300000Women between 45 and 65 at risk of homelessness when they retire, if not before.
51%Increase in women aged between 65 and 74 presenting as homeless.
90000The average difference between men and women's superannuation balances at retirement.
Older women are the single fastest-growing cohort of people experiencing homelessness in Australia, according to Census data.
There was a 51% increase in women aged 65-74 presenting as homeless between 2011 and 2016. Many of these women have not experienced homelessness before and are less likely to identify as homeless, so the scale of the problem could be even larger.
Our retirement system is based on the assumption that you own your home, have adequate superannuation and can access the aged pension – but for many people these assumptions no longer hold true.
SVA wants to see the women who have raised us, cared for us and our communities have a sense of security and well-being as they start to age. The most basic requirement of this is a secure, affordable home.
We want to work with government, in partnership with the private sector and community, to put in place policies that will significantly reduce the number of people, including older women, who will be at risk of homelessness.
We want these women to have a fair go and a fair chance at a happy and secure retirement.
This is what is required, and this is within our power as a modern, wealthy nation to provide.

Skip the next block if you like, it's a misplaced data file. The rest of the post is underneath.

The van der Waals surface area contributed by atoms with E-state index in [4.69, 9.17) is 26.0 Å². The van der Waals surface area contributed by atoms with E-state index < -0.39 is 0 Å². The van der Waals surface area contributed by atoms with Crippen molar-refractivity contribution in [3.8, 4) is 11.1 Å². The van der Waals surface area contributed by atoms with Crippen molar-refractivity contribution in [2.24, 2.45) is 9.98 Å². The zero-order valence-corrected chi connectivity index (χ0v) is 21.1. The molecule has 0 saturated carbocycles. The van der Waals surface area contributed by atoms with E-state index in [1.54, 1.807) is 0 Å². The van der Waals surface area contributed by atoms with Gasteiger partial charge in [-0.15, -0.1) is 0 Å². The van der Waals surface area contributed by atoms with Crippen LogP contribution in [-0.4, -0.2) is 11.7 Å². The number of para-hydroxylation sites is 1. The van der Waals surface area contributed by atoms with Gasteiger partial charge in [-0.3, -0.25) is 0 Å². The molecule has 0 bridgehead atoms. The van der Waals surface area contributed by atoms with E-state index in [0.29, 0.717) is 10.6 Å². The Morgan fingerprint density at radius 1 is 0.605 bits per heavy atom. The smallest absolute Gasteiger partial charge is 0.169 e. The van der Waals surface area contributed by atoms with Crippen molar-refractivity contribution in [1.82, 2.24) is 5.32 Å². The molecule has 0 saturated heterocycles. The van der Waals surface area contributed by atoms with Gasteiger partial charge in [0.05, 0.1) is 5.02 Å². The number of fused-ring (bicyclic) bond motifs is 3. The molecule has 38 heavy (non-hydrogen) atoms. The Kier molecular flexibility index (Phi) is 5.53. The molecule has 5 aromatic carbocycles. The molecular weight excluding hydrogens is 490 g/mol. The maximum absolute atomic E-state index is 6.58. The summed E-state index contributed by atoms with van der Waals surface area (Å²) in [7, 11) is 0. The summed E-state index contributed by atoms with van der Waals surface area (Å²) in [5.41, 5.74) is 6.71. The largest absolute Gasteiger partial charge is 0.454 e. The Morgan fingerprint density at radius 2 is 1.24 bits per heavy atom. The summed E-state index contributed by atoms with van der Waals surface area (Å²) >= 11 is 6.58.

The project explained - by those leading it
Increase the availability of appropriate and affordable housing
Rising housing prices have increasingly placed pressure on people with low incomes, people on pensions and people with little to no assets or superannuation behind them.
We will draw on our understanding of what’s required to incentivise institutional investment to advocate for a housing subsidy that meets the needs of older women at risk of homelessness. We’ll continue to invest in innovative housing models through our various impact investing funds.
Work to remove the formal, informal and systemic barriers to equality that women face
Many of the women who are at risk of becoming homelessness took significant time out of the workforce to raise children or care for family members. We could put a value on their contributions, but we choose not to. We want to bring recognition to women’s contributions to society through unpaid work. The retirement income system should be reformed to provide dignity in retirement for both men and women.
Help women access appropriate support services
Many women we’ve spoken to who have experienced homelessness say they didn’t know where to turn for help. The system is opaque and difficult to engage with. Often it will be the first time these women need help from these services. There is a clear need for better information and support to navigate the service system.
Our priorities in FY20
- Build a coalition of funders committed to redefining the system that takes these women for granted.
- Advocate for a subsidy to incentivise private sector investment in housing that meets the needs of older women.
- Develop the operating model and business plan to scale a tailored information and navigation service, based on the Housing for the Aged Action Group (HAAG) program in Victoria
- Early-stage work on the development of a Caring Index, as the basis for advocacy to support desired changes in a range of policies, including taxation, superannuation etc.
- Research to identify the population, demographics and risk profiles of older women at risk of homelessness.
Seeking bold funding partners
SVA is seeking bold funding partners to join the Commonwealth Bank and The Jack Brockhoff Foundation to help us redefine the system that takes these women for granted.
Together we can give older women a fair chance at a happy and secure retirement.